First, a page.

BBFC Classification: 18
Director: David Cronenberg
Starring: Oliver Reed, Samantha Eggar, Art Hindle, Henry Beckman, Susan Hogan, Cindy Hinds
Following on from their Blu-ray release of Scanners Second Sight Films returned to Canadian body horror maestro David Cronenberg’s earlier works to add to their catalogue of genre classics given the HD treatment with The Brood, which is arguably the point where Cronenberg started to be taken seriously by critics after his grimy ultra low-budget shockers Shivers (1975) and Rabid (1977).
Devoted father Frank Carveth (Art Hindle – Porky’s/Invasion of the Body Snatchers) is bathing his young daughter Candice (Cindy Hinds – The Dead Zone) when he notices cuts and bruises on her back. Enraged he goes to visit Dr. Raglan (Oliver Reed – The Curse of the Werewolf), who is treating Frank’s ex-wife Nola (Samantha Eggar – The Exterminator) using an experimental treatment known as psychoplasmics, during which patients with mental disorders are encouraged to unblock their suppressed feelings and emotions through physiological changes to the body. Raglan warns Frank that stopping Nola having access to Candice may jeopardise her treatment but Frank threatens to challenge Raglan and his methods, beginning an investigation into the Somafree Institute.
As Frank gets closer to Raglan and his mysterious treatment he makes contact with a former patient who has developed lymphoma brought on by psychoplasmics, and, as Nola’s mental rage gets worse, the people around Frank start dying at the hands of strange child-like beings and after Candice is abducted by said beings, Frank returns to the institute for a final showdown with his deranged ex-wife.
As with most David Cronenberg films you’re immediately thrown into a strange situation that you’re supposed to accept as normal and The Brood could quite possibly be the strangest, the only notable exception being Videodrome (Naked Lunch doesn’t count as it has a literary source). The opening scene is classic Cronenberg as Dr. Raglan is giving a demonstration of his methods with a patient called Mike (Gary McKeehan), who has some rather extreme issues with his negligent father, and it is effective in setting the mood of the film by demonstrating the intelligence that Cronenberg was injecting into his dialogue with an intense performance from Oliver Reed.
But given the strength of its setup The Brood is probably best known for its gruesome climax, where the full extent of Nola’s psychosis is revealed in all its gory glory. It’s a scene that works because, like the more dialogue-heavy introduction to the film, you don’t question the abnormalities that are presented to you and readily accept whatever Cronenberg sees fit to put on the screen.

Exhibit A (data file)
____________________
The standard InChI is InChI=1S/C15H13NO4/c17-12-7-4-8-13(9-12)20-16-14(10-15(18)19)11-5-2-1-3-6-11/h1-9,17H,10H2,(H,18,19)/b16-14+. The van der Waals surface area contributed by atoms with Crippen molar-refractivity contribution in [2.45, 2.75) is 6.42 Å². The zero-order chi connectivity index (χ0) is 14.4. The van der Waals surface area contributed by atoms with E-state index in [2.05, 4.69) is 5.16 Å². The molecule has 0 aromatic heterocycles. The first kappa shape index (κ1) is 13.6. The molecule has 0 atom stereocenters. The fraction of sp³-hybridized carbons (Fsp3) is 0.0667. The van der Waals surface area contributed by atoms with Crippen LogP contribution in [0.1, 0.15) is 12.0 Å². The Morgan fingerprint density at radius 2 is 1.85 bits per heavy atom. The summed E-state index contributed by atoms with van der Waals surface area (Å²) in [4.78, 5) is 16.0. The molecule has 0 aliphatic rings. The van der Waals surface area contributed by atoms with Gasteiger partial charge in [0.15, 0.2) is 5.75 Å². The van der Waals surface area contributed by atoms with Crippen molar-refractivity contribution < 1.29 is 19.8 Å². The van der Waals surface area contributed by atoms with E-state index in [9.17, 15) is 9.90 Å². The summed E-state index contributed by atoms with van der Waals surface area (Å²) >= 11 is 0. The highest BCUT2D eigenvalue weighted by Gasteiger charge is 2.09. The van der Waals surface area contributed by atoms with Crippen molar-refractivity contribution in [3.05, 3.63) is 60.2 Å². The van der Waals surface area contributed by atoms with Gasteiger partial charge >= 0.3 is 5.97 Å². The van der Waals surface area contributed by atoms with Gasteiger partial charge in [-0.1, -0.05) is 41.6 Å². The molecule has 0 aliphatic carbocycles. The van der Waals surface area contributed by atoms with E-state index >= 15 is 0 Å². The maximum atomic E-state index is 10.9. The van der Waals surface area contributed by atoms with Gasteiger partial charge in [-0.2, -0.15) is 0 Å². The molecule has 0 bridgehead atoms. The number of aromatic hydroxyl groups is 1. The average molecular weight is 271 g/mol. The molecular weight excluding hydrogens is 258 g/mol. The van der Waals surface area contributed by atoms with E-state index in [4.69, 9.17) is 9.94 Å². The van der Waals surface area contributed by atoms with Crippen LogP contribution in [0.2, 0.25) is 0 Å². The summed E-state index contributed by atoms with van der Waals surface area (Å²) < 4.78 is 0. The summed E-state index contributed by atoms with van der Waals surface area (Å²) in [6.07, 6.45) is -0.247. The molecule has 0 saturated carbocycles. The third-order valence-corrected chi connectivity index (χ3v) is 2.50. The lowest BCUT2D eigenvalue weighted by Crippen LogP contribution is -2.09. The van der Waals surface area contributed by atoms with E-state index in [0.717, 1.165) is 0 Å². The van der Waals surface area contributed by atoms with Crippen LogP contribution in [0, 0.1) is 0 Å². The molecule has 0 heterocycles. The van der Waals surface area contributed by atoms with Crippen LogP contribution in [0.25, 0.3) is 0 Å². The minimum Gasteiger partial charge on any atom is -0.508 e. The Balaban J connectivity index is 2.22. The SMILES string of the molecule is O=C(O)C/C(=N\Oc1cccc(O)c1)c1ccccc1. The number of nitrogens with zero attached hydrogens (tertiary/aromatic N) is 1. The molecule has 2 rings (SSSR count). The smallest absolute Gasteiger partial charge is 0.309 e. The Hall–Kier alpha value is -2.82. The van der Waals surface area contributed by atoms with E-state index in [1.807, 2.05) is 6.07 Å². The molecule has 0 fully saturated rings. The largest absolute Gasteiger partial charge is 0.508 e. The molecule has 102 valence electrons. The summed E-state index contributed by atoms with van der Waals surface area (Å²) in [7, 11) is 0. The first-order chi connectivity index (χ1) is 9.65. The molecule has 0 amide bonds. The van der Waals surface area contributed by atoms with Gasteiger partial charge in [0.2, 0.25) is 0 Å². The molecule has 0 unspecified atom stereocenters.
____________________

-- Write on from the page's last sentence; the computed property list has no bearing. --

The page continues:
Given the offbeat story and cold, clinical feel of the film it’s easy to see why The Brood may not resonate quite so much with mainstream audiences as some of Cronenberg’s other well-known films like The Fly or Dead Ringers, but The Brood is something of a breakout film for the director, expanding on the body horror ideas put forth in his previous excursions into the genre and pointing the way forward to where he would go in the future with his bigger budget movies. The casting of Oliver Reed certainly helped raise the film above many of its contemporaries and his restrained yet commanding presence certainly adds weight to what would probably be a lesser role in the hands of somebody else, and the other performances are also rock solid, with Samantha Eggar getting the balance between sympathetic victim and crazed antagonist bang on. Touching on themes of divorce and the effects of separation on a child’s mind, as well as pent-up emotions and modern psychiatric methods, it’s interesting to note that during this time David Cronenberg was going through a messy divorce and has gone on record as stating that the character of Nola shared many similarities to his ex-wife – hopefully not too many…
The transfer to Blu-ray is very pleasing, with many of the colours showing up a lot richer than on previous DVD editions. The picture has been tidied up nicely, with a little bit of grain here and there which helps keep the edgy feel of the film intact, although the volume did need to be set a couple of digits higher to make out some of the dialogue. What really makes this a special edition for fans, though, are the extras that Second Sight have packed in, including interviews with Art Hindle and Cindy Hinds, an interesting look at the making of the film with producer Pierre David (who reveals that there may be more to come with regards to The Brood), interviews with cinematographer Mark Irwin and actor David A. Silverman plus a conversation with David Cronenberg himself about his early pre-The Brood career.
If one were to analyze and order the films of David Cronenberg then The Brood would arguably feature in the top five as a horrific film that straddles the line between the director’s more underground works and his mainstream successes. It is a little slow in places and the narrative does get a little heavy at times, but since when have you ever watched a David Cronenberg film for giggles? If your knowledge of the man only goes as far as The Fly or something less shocking like A History of Violence but you’re intrigued to know more then The Brood is a good place to start, and this is the edition you should pick up.
Special Features: Meet The Carveths interview with Art Hindle and Cindy Hinds, The Look of Rage interview with cinematographer Mark Irwin, Producing The Brood interview with producer Pierre David, Character for Cronenberg interview with actor Robert A. Silverman, Cronenberg – The Early Years interview with David Cronenberg.
UK Release Date: 8th July 2013